Put bluntly, there is no way that two men can be married in a church. Furthermore, two men who are engaged in a romantic relationship cannot be functioning leaders of the church. This is not meant to be homophobic. But the norming norm of Christian practice is the Scriptures and they clearly present a covenant between a man and a woman as the building block of society, what we call marriage. Straight men can be included in the church if they aren’t married. Straight women are welcome to lead in the church if they aren’t married. Gay men can become Christians although they are not married. Gay women can worship God with the community of believers although not married. Marriage is not for everyone. It is not essential. And in a Christian sense it must be a promise between a woman and a man to love each other the way Christ loves the church.
This is not some minor point of law, you see. One of the major metaphors running through the Bible is that the church is the bride of Christ, (although mostly a “whore” of a wife, to use the technical Biblical language). The word covenant I keep using is key here. It is a promise bound contract. It is the way God does business; a contract whereby if the other person fails to deliver, you sacrificially pick up the pieces. Marriage in that sense is lot more than a way for a man and a woman to share the cost of kids, or to unify their joint assets. It is the centre-piece of a way of life. No amount of reinterpretation or critical deconstruction can alter the fact that from the earliest days of Judaism, right up to Jesus’ own words and on out to the apostles and the early church, marriage has always been one man, one woman, one life.
So while Christians should be able to put on their citizen caps and engage with homosexual rights as a phenomenon in the wider world and they should be able to put on their church caps and welcome homosexuals into the fold of the church as individuals, they should not confuse the two. We should acknowledge gay civil union in the wider society. Gay people are welcome in the church. But none of this alters for a second what marriage is.
I am inspired in part by the post last week on Scotteriology where he argued, in the much more fraught North American context, that Christians should support civil unions. He argued that in his context:
With these issues in mind, Scot reckons Christians should take our version of covenantal marriage more seriously (even to the extent of referring to it under a new title like gameo or diatheke) and that we should endorse gay civil union to some degree. I am a big fan of the Archbishop of Canterbury, Rowan Williams and I pray for him regularly because holding the Anglican church together must be the hardest job in Christendom. But leaders in the Church of England must put a stop to the undermining dilution of Christian marriage. They can’t stop there. Christians have to see marriage in the kind of spine-tinglingly exciting terms that the New Testament sees it. It is a way to enter into, here in this life, the very Life of God, mimicking and foreshadowing in the bound freedom of covenantal love that will be enjoyed one day when the Kingdom truly comes. There is good reason we call that coming day, the consummation.
I have seen many people married in Christian churches that have no belief in or practice of the Jesus way. As bad as the conduct in London this week was, in my opinion, it is replicated in a very real way, week-in and week-out in Roman Catholic and Presbyterian churches around the island when people who don’t even reach Keaster-standard (Christmas and Easter Christians) make a mockery of the covenant of marriage. Who’s fault is that? Well, mine. Church leaders who don’t have the guts to say, “It’s not worth my time, nor yours”.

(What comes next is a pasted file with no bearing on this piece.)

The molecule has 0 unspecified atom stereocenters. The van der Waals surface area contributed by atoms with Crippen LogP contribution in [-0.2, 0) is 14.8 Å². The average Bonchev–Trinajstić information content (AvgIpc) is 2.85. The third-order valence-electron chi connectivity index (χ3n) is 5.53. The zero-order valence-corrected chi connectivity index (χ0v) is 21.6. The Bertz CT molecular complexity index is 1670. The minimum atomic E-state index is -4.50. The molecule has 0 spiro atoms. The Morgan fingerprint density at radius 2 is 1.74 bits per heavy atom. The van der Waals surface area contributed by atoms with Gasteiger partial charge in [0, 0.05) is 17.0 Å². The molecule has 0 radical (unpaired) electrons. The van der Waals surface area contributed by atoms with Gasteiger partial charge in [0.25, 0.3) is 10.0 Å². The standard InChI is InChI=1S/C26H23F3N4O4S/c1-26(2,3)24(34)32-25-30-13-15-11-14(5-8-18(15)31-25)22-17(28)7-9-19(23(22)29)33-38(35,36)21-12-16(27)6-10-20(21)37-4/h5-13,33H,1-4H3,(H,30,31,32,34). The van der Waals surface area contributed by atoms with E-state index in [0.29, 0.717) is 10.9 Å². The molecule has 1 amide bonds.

So the Christian response to homosexuality within the church is threefold:
3. Civil Union
Homosexual couples should be encouraged to play as full a role in civic life as they can. This is good pragmatics and in line with the Christian conviction that as bearers of the image of God, they should be respected. We cannot legislate Christian ethics for people who are not Christians. To do so would be to create a new law, in the Torah sense. We cannot hold non-Christians to account for failing to live up to our standards. We have no right to force the rest of society to play by our rules. When you consider these two things together- the humble ethical position Christians should hold with regards to non-Christians and the desire to see everyone, especially those far outside the realms of the church prosper to whatever degree is possible, we should welcome civil union.
It is not a covenant. It is not aping a Christian ritual. It need not lead to parenthood. It does protect people in the case of break-ups. It does encourage people to live monogamously. It does help people when their loved ones are sick or dying. It does include gay people in the body politic. There is no real drawback, unless you are holding on to the idea that Jesus came to legislate his Kingdom into existence and Christian leaders are his chief bureaucrats, or worse, lobbyists.
The Irish constitution protects marriage:
[Article 41, 3.1]The State pledges itself to guard with special care the institution of Marriage, on which the Family is founded, and to protect it against attack.
Civil union will not mean that homosexuals will be “married”. Even if they were, you would have some job convincing me that Bunreacht na hÉireann thinks of marriage the same way that a catholic church does. It is something that will bring a great amount of joy to thousands of loving couples, it is something that will bring security to their relationships, as fragile as they may be and in that respect, how can we not say, “Go for it!”?
Your Correspondent, Bi-lingual, bi-lateral… bi-everything.